NOVEMBER 17, 2015

Personnel vs Personal : A Mindset that can make a World of Difference

Personnel vs Personal : A Mindset that can make a World of Difference

By Dr. Arron Grow, Associate Program Director for Organizational Leadership

The Difference Between Personnel and People

In my research into what helps leaders stands apart, one of the topics that most consistently rises to the top has to do with people in charge knowing the difference between personnel and people. This is a summarizing way of what I mean by knowing the difference between personnel and people. People are people; beings that have thoughts, ideas, emotions, preference, and all the other elements that go along with being human. Personnel is the office within an organization that manages the people-related stuff. The gist of the matter is this; leaders who treat their people as property are not effective. Leaders who treat their people as people are much more effective leaders. No surprises in this, but let’s go into a bit more detail about this anyway.

What impact does treating employees like personnel have on a team? If you’ve ever had a person as a boss who does this, you know what the impact is. Even if you haven’t been in this situation, you can guess the result, and you’d be right. Insulting, demoralizing, maddening, annoying are just a few of the adjectives that come from the voices of those that have endured this situation. Obviously, none of them are flattering and none of these feelings lead to heightened productivity.

Suggestions

What does lead to better productivity? Treating subordinates like people. Here are a few suggestions that can help make this happen.

  1. Learn about your team members: How do good leaders learn about their people? They have conversations with them. Regular, around the water cooler chat about whatever seems natural, off-work activities, family stuff, hobbies, community events – whatever makes sense. The goal is not to become their friend. That has its own set of challenges so minding that boundary is important. The goal is instead to simply learn what’s important to them. Knowing this, leaders have a better chance of connecting with their team members to influence as leaders must to be most effective. The age-old adage still applies; people don’t care how much you know, until they know how much you care.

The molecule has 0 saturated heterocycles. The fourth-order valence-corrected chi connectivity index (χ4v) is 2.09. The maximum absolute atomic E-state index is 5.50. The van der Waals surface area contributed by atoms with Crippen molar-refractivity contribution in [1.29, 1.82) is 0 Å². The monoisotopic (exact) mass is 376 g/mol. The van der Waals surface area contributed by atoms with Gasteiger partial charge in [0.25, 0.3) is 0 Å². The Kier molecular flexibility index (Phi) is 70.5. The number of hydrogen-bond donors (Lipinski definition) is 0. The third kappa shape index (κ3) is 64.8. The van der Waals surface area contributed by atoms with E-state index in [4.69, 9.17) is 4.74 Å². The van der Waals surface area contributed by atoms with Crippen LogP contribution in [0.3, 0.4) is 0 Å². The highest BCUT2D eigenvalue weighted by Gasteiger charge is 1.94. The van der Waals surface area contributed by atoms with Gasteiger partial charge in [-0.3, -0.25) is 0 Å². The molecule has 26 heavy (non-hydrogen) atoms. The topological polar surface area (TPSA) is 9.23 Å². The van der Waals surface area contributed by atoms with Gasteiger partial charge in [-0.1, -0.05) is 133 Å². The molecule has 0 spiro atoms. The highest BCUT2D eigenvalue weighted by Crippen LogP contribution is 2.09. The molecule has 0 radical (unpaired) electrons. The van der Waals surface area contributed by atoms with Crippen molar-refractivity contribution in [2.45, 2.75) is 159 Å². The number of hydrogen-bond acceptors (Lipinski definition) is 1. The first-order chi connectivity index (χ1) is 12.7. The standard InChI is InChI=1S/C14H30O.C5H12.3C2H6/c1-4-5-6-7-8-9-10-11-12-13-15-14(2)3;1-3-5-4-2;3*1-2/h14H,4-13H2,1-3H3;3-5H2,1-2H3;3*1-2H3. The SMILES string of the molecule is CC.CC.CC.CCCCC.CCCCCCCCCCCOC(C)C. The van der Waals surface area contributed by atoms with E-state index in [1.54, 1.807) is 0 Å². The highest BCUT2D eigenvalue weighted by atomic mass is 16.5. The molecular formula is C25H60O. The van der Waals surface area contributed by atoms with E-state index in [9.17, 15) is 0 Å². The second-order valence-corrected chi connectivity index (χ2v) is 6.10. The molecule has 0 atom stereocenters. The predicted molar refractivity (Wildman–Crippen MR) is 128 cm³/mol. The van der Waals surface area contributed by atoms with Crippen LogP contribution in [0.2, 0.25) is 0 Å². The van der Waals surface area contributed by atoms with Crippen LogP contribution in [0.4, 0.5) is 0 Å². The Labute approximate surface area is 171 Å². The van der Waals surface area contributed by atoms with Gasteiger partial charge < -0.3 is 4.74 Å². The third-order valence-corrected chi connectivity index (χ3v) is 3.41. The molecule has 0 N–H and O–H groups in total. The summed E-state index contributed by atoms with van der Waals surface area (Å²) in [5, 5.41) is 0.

2. Keep team members informed: When information is coming down from on high let team members know what that information is. When organizational events are happening, ensure team members know are aware of them. When changes must occur, say as much as can be said. Hint: Because I said so is not an explanation. That may work with a child (and even then only for a time), but it most definitely will not foster engaged, productive team members.
  3. Ask for input: This may seem obvious but my research suggests this is one of the least used tools in the leadership toolbox. When an idea is put before the team, ask team members for their reactions – and mean it! In group settings it can sometimes be difficult to get everyone to open up. No problem, ask team members to provide their input by email. As that everyone give input. This practice accomplishes two purposes – you get a more balanced view of things and your team members know that you value their input.

Applying these three practices in a consistent matter can help leaders in all industries be more effective in their roles. If you find yourself holding back on any of these strategies, I recommend giving them more of a chance and see what difference it makes.


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